Common Currency: Don't dismiss coal as energy source just yet
"Power from Coal Mines by Wire Seen as the Next Big Economy; Conversion of Fuel at the Source Would Mean Cheap Electricity in Every Home and Factory."
When this newspaper headline ran Sept. 30, 1923 the concept of large-scale electric generating stations was still so novel that the vocabulary to describe the technology of power transmission through an energized grid hadn't even been invented yet.
Two decades earlier, visitors to the 1901 Pan American Exposition were dazzled by a night time skyline illuminated by the artificial light of thousands of electric lamp bulbs strung across the pavilions, building and streets of Buffalo New York.
The generating turbines at Niagara Falls, 25 miles away, comprised the world's first large scale electric power plant. Nikola Tesla, a Serbian immigrant, had perfected the three- phase alternating current standard for safe and efficient distribution of electric power over long distances in the 1890s and it is still in use to this day.
But it was in the 1920s that the potential for large- scale coal burning power plants to radically transform the productive capacity of the economy and raise standards of living captured the imagination of the American public, and it sparked an unprecedented economic boom.
The "Roaring Twenties" were called so for a reason. All through the boom years of the '20s, newspaper headlines breathlessly reported on the explosion in production capacity and the insatiable demand for more power.
New power plants were running at peak capacity as fast as they could be built. Electric companies were the darlings of Wall Street, and a virtual deluge of borrowed money flooded into highly leveraged investment trusts and utility holding companies as speculators poured into the market. (We would call them hedge funds today).
Then, an unfortunate commentary by a Republican Senator kicked the stool out on March 29, 1929. The headline that day read: "Norris Urges Sale of Power by State; Objects to Private Profit," with the subhead, "Nebraskan Declares the People Should Have the Benefit of Electricity at Cost."
The stock market crash of 1929 was still more than six months away, but the die was cast. Populist politicians threatening to nationalize an industry whose growth had been financed by over leveraged investment trusts because it was "too profitable" quickly iced the mood on Wall Street and the sell-off began.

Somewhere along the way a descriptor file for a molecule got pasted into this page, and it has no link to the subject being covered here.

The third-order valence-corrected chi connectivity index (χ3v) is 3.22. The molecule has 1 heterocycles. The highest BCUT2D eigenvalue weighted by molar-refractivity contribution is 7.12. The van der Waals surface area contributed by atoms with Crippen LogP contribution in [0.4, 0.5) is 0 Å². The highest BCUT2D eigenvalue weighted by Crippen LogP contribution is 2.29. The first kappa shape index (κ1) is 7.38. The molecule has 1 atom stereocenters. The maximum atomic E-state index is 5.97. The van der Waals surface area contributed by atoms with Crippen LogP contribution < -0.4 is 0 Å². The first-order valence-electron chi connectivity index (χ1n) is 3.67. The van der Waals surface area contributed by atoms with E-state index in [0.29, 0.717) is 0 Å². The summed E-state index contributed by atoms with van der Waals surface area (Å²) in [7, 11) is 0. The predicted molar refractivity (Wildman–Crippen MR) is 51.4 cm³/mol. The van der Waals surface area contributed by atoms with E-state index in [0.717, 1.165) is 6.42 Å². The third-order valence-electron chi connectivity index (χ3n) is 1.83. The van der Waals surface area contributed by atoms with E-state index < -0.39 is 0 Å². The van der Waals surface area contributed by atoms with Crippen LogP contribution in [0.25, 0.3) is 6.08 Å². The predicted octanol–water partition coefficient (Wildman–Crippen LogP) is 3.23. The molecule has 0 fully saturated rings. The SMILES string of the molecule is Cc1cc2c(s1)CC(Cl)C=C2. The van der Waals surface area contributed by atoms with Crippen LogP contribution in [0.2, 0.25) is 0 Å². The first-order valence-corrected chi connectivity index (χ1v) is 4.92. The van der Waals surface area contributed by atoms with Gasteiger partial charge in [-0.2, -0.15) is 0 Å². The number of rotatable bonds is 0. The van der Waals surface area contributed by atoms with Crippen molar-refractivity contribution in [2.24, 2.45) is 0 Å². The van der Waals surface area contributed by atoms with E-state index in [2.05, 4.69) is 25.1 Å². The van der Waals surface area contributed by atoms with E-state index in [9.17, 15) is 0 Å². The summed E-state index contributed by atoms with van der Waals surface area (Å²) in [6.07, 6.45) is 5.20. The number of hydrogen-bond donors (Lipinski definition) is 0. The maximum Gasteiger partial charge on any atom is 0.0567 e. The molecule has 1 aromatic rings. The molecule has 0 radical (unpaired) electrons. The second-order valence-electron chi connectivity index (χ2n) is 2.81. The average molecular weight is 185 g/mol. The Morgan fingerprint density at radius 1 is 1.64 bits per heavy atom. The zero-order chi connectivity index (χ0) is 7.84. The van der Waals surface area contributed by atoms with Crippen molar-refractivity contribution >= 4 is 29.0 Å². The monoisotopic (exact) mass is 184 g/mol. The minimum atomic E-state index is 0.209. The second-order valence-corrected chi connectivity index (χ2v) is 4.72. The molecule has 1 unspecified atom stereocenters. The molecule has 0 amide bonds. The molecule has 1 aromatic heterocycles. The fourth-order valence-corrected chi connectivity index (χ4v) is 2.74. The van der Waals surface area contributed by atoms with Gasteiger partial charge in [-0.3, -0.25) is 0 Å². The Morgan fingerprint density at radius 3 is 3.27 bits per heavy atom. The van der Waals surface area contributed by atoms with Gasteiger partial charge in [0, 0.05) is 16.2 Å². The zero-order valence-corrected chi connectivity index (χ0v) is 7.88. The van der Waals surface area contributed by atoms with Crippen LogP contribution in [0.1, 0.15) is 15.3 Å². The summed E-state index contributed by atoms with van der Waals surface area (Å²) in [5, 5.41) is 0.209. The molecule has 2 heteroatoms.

And then the margin calls came in. And then the Federal Reserve cut the money supply and liquidity when it should have expanded both. And what followed that was a dozen years of economic depression and social chaos....
Now fast forward to 2011 for a lesson in cognitive dissonance: Did you know since 1982 per capita consumption of electricity has increased 32 percent? Where is all that power coming from? For the most part, it is still prosperity powered by coal. Government mandates now require power companies to increase their sources of renewable energy, yet the alternatives have their own perils. And nuclear? Forget about it.
Photo voltaic solar panels have long been touted as an environmentally sound alternative to "dirty" coal-fired power plants, but they must become substantially cheaper before they will gain wide consumer acceptance. In 2011 Solyndra, a solar panel manufacturer funded with half a billion dollars of federal loan guarantees, declared bankruptcy because....wait for it....an unexpected 40 percent drop in the price of solar panels. Huh?
Also in the news this year: Despite state and federal permits and approvals, environmentalists in California filed a lawsuit to halt construction of the 392 Megawatt Ivanpah solar thermal project in the Mojave desert because it might impact the habitat of the desert tortoise.
In Washington and Oregon, a region-wide blackout was narrowly averted this summer when gale force winds from a Pacific storm overloaded the grid with more power coming off wind turbines than the system could safely handle.
It is also now known that wind turbines kill bats and song birds and create blind spots on weather radar. But who knew?
And finally, just last Sunday 194 countries at the United Nations climate changes talks in Durban, South Africa agreed to four separate accords that will mandate a global treaty by 2015 to start enforcing reduction in green house gas emissions by 2020.
We've come a long way since generating electricity was described as "power from coal mines by wire." Eventually something better will come along, but don't think too badly about coal. You probably charged your cell phone battery with it.
Alan J. Zemek is a Park Rapids area developer and author of "Generation Busted: How America Went Broke in the Age of Prosperity." You can follow his blog, or comment on this article on his website, www.genera tionbusted.com.